Forensic tests on the skeletal remains of a teenager discovered in the eaves of a 15th-century Italian church may hold clues to the identity of a killer with a hair fetish who murdered a British woman.
For several years, police in Dorset, southwestern England, have linked the 2002 killing of Heather Barnett, 48, to the disappearance and suspected murder of 16-year-old Elisa Claps in Italy.
Claps disappeared 17 years ago in Potenza, where her body was found this week in the roof of the church of the Santissima Trinita. She was last seen at the same church having made an appointment to meet an Italian man, Danilo Restivo.
Restivo, now 37, became the only suspect in the Claps inquiry, and moved to Britain after serving a jail term for lying to investigators about an injury he sustained on the day of the teenager’s disappearance.
UK detectives have visited Italy several times in their hunt for Barnett’s killer. The mother of two was found in the bathroom of her apartment in the seaside resort of Bournemouth, Dorset, in November 2002.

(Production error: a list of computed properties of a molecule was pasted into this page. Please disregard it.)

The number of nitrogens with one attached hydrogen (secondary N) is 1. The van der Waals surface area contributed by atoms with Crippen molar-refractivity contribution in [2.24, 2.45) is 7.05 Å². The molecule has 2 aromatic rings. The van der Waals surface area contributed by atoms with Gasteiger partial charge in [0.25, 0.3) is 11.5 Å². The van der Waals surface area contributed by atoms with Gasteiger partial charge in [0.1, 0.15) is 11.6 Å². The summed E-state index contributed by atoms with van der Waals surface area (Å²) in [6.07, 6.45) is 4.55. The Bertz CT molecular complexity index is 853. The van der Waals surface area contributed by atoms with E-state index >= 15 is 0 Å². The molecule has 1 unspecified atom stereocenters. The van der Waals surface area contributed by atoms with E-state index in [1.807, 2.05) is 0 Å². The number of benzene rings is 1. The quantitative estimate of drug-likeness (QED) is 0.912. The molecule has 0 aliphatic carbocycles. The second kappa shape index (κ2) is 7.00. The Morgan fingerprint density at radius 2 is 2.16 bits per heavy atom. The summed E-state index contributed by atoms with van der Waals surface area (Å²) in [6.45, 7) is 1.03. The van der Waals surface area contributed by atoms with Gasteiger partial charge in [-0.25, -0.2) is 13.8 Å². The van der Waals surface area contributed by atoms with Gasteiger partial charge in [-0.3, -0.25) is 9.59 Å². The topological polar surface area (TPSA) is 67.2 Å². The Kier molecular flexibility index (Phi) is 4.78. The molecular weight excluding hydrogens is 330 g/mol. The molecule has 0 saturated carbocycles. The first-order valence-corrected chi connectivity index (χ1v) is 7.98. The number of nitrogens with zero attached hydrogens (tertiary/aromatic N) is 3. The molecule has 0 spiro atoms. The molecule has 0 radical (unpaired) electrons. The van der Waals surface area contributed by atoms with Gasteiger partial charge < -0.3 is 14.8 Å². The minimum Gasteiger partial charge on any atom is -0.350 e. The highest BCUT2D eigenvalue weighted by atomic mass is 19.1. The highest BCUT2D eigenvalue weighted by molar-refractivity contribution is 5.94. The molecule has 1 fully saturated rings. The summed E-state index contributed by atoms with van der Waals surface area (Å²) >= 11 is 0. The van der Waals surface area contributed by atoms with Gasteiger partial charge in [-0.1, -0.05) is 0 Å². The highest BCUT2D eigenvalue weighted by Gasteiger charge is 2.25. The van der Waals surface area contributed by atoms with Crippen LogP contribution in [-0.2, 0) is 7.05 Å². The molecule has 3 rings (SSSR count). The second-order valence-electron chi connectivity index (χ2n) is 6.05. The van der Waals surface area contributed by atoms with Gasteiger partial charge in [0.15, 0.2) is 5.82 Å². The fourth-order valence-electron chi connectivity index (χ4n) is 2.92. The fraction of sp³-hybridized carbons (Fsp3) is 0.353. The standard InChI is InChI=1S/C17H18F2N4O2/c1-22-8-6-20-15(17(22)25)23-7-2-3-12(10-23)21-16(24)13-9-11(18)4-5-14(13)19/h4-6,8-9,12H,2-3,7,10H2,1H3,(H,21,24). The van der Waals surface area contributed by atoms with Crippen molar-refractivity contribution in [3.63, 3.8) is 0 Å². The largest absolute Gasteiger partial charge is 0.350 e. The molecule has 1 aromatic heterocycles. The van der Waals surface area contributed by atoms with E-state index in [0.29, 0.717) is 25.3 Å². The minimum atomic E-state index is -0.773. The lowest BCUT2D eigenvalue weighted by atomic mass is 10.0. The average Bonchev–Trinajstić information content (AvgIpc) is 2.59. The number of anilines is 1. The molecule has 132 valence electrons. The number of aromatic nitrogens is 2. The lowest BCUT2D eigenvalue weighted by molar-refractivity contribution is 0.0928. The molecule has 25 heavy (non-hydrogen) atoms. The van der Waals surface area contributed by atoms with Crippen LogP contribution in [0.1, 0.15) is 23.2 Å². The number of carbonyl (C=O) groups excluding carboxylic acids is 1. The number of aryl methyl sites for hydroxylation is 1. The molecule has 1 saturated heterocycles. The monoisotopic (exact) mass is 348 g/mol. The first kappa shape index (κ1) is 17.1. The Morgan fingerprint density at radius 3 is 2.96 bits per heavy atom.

She had been hit over the head with a heavy object and stabbed several times. Her breasts had been cut from her body and in her hands were strands of hair cut from an unidentified woman.
The cases were linked when it was discovered that Restivo had moved into a home across the road from Barnett after serving his perjury sentence.
British police said on Friday they were liaising with the Italian authorities after the discovery in Potenza.
At Bari University’s institute of forensic medicine, where the autopsy on Claps’s body is to be carried out, a source said there were “no evident signs” of violence on the body but there could still be vital clues in matter below the fingernails.
Restivo has been arrested twice by Dorset police and questioned on suspicion of Barnett’s murder, but was released without charge.
He has always denied involvement in Barnett’s death or Claps’s disappearance. He still lives opposite the murder scene in Bournemouth with his wife.
In an interview with the Italian news agency Ansa, Restivo said this week: “I do not believe my legal position has been impaired in the slightest. On the contrary, I hope that the urgent checks being carried out now will show that I had nothing whatever to do with Elisa Claps’ death.”
Restivo has complained in the past of being harassed by the missing girl’s family.
He said last year he received an envelope containing bullets — a traditional mafia warning. Claps’s family members have denied any involvement.
British detectives are also pursuing a separate link to the Potenza case.
While investigating Barnett’s killing they found a spate of complaints from women in the area who said strands of their hair had been cut as they traveled by bus in the town. Similar reports were received in Potenza before Claps disappeared in 1993.